Successfully investing in Indonesia


published on May 16, 2018


How do you assess the current economic situation in Indonesia?

The Indonesian economy has developed dynamically in the last 10 years, achieving growth rates of approx. 6 per cent. Nevertheless, the country is still struggling with some problems, especially cumbersome and non-transparent bureaucracy, underdeveloped infrastructure in large parts of the country and a serious shortage of a skilled workforce in some sectors of industry.


How would you describe the investment climate in Indonesia? Which sectors offer the largest potential?

In light of this positive economic development, Indonesia is increasingly becoming a focus of attention for foreign investors. The country rich in natural resources has a large domestic market and growing technological needs. Major target sectors for medium-sized foreign direct investments in Indonesia include – in addition to infrastructure – especially mechanical engineering, metal and electrical industries.


What challenges do German companies face during their business ventures into Indonesia?

Indonesia faces massive deficits in the area of infrastructure, especially in electricity generation and transport (roads, railways, seaports and airports). Depending on the specific location, this can pose challenges especially to production facilities. In addition, the Indonesian legal system often appears non-transparent and somewhat obscure to German entrepreneurs since it is influenced by various legislations. Restrictions on foreign investment in some sectors of industry were imposed by the so-called “negative list”, which limits foreign investment in certain business sectors in order to protect the national interest and the domestic economy.


Despite the trend encouraging more equal treatment of foreign and domestic investment, there are still restrictions on foreign investment in some sectors of the economy, which are stipulated in the negative list – enacted at irregular intervals – in a Presidential Decree whose most recent version entered into force on 18 May 2016. The new Negative List has facilitated market access in further business sectors and in some cases – like in a number of production sectors or industry-related services – foreigners may now hold up to 100 per cent of shares. However, many projects still require establishing joint ventures with the participation of an Indonesian entity.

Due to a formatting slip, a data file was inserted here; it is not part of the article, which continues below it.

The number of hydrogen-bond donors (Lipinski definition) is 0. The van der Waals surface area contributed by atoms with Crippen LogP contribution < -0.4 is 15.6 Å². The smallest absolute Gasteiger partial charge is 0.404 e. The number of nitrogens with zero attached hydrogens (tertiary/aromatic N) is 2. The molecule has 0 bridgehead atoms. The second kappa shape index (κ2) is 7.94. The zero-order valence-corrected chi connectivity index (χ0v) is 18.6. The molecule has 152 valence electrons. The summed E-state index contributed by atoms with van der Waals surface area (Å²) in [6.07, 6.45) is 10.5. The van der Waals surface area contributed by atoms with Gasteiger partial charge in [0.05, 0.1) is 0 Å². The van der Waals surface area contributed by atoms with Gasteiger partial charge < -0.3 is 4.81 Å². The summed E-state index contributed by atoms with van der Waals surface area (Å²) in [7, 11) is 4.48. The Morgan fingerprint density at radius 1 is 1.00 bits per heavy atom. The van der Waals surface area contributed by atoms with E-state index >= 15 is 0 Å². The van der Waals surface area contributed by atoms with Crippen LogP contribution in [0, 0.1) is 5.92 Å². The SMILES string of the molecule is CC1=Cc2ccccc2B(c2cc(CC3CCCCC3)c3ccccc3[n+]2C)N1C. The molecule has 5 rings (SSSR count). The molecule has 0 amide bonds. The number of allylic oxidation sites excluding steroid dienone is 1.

Furthermore, business sectors not mentioned in the Negative List may be restricted by way of special acts or regulations. Many foreign investors also complain about lengthy administrative procedures for obtaining licences required for a newly founded company to start operations. 


In recent years, Indonesia has extended the scope of its import barriers and non-tariff barriers to trade in some areas. The opening of negotiations over a Free Trade Agreement between the EU and Indonesia, which, among others, aims to reduce trade barriers, was announced on 18 July 2016. The fourth round of negotiations as part of the “Comprehensive Economic Partnership Agreement” (CEPA) was held in Surakarta (Central Java) in February 2018.


“One vision, one identity”: To what extent have the requirements of the ASEAN Economic Community (AEC) been implemented in Indonesia?

Indonesia continues to work towards opening its market to an increasing number of business sectors to approach the objectives of the “Asean Economic Community” (AEC) Blueprint 2025. It should be noted that – despite the planned development of the AEC into a single market – Indonesia protects various business sectors from foreign competition. This has an impact on numerous aspects of trade in goods and services as well as on the movement of capital and persons with other ASEAN countries. In this respect, it remains to be seen to what extent the government will follow the adopted path towards liberalisation or will be influenced by protectionist views; Indonesia's 2019 presidential election is likely to affect this development.


In your opinion, how will Indonesia develop?

During the first presidential term of the President Joko Widodo, who was elected in 2014, Indonesia appeared to be relatively stable, both in democratic and economic terms, and developed into an attractive investment location. There are indications that this stability will be maintained and the economic framework conditions will be liberalised in the medium term. Nevertheless, also protectionist aspects are discernible in the President's policy due to the pressure within the party: For example, the local production of industrial products should be boosted, which is coupled with import and distribution restrictions being still in place. In this regard, the new Negative List has only partially facilitated foreign investment. It is also likely that the 2019 election campaign will be accompanied by similar nationalist and protectionist corollaries as in 2014, which could impede investment in the short term at the least. This development should be carefully considered when planning the possible market entry.


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